As a swiftwater instructor, I am often asked, “How do we organize a swiftwater rescue team?” This loaded question has no simple answer; it requires much more than a simple checklist. As with any technical rescue discipline, swiftwater rescue preparedness must start with the three legs of the rescue tripod: people, equipment, and training. Each leg challenges our readiness and response capabilities. Budget limitations make it hard to find enough of the right people and to train and equip them properly as competent water rescue specialists. Often, rescue equipment is such a low priority because of its cost relative to the limited incidence of technical rescues. Finally, training is the third leg needed for stability and support for a successful rescue program. In many departments, training is not a problem and is encouraged and well-funded. However, in others, training is a nice word to throw around until it comes to spending money, and then departments shy away from it.
The first step in creating a successful water rescue program is to strengthen all three legs of the tripod.
(1) In an offensive water entry, the rescue swimmer places his hands in front to break up the water and protect his face as he makes entry. It allows the swimmer to keep his head up and out of the water on contact with the water and keep his eyes on the victim. Notice also his body is flat, to minimize his impact on the water and to avoid injury when entering the water. (Photos by author.)
(2) Crew coordination is essential when executing maneuvers in a boat. The crew must work together and communicate to ensure proper boat handling. All three members leaning into the turn allows the boat to corner much more efficiently.
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We must find the right people to ensure mission safety and success. They must not just fit a specific physical description, but they must also have the right mindset, desire, and motivation and be dedicated to going above and beyond the daily firefighter duties and responsibilities. Our rescue personnel are taught that their first responsibility is to be a servant to our citizens regardless of what that takes. Whether it’s an emergency medical services (EMS) call, public education, code enforcement, arson investigation, firefighting, or auto extrication, your personnel must be on top of their game and understand why first responders exist. As public servants, we take an oath to always be there for our citizens and to be ready to respond and give our best. It takes a special individual to accept this great responsibility and a high level of dedication to train and be ready for any emergency.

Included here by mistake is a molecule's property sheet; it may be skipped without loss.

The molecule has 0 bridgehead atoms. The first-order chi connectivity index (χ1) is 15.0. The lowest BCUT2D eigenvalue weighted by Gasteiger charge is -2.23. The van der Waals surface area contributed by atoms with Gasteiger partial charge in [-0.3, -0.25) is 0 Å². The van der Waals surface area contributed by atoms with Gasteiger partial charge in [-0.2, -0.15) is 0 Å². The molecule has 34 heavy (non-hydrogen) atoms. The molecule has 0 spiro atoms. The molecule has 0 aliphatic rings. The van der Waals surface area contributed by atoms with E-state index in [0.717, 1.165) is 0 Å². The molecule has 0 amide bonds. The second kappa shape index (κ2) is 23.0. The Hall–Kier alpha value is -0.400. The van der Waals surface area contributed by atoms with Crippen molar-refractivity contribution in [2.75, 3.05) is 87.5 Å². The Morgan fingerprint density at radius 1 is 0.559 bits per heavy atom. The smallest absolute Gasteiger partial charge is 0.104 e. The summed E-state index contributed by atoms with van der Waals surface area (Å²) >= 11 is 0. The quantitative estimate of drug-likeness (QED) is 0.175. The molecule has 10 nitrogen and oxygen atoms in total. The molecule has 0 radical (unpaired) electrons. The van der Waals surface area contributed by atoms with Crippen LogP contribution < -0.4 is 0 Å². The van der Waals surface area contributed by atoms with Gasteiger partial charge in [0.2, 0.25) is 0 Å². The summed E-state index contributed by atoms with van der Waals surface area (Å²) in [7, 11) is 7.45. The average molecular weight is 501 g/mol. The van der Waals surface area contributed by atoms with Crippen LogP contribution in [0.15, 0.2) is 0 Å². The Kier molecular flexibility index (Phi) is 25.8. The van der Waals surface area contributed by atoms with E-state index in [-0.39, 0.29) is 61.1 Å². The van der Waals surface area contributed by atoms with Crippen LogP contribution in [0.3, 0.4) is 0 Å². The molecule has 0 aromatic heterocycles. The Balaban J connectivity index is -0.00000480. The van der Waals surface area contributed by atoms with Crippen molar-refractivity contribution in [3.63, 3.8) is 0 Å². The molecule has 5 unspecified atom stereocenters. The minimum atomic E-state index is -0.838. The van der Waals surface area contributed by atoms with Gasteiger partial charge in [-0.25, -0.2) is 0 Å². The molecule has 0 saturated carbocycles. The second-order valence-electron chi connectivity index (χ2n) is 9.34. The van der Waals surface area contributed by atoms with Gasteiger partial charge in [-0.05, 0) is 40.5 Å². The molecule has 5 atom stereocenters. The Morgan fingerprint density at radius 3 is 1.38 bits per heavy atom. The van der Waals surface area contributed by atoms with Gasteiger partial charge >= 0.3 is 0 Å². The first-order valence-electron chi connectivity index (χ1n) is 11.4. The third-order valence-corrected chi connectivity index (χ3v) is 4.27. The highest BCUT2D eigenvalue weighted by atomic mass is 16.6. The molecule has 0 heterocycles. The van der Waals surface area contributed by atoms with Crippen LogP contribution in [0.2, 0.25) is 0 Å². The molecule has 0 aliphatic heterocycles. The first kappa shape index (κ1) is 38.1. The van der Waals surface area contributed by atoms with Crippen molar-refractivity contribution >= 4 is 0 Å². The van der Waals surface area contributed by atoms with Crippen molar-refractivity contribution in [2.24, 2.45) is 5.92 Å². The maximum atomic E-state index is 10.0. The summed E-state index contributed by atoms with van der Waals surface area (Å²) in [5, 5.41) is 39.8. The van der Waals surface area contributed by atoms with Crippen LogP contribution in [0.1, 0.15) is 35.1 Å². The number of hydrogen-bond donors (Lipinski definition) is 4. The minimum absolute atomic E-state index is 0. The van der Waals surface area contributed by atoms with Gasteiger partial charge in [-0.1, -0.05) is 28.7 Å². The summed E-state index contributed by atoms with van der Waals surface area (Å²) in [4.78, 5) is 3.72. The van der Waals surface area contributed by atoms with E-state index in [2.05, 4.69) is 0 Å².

Your water rescue team personnel must have a passion for water rescue equal to their passion for all the other firefighter skills; they cannot compromise their duties to the citizens in any required phase of rescue or response. It’s not just a way to obtain initial training and get a nice shirt, cap, or patch and then be done with it. Members must engage in continual training just as they do for their fire, EMS, and leadership skills. In addition to their focusing on water rescue and continual training, they must still adhere to their responsibility to serve their citizens as a firefighter.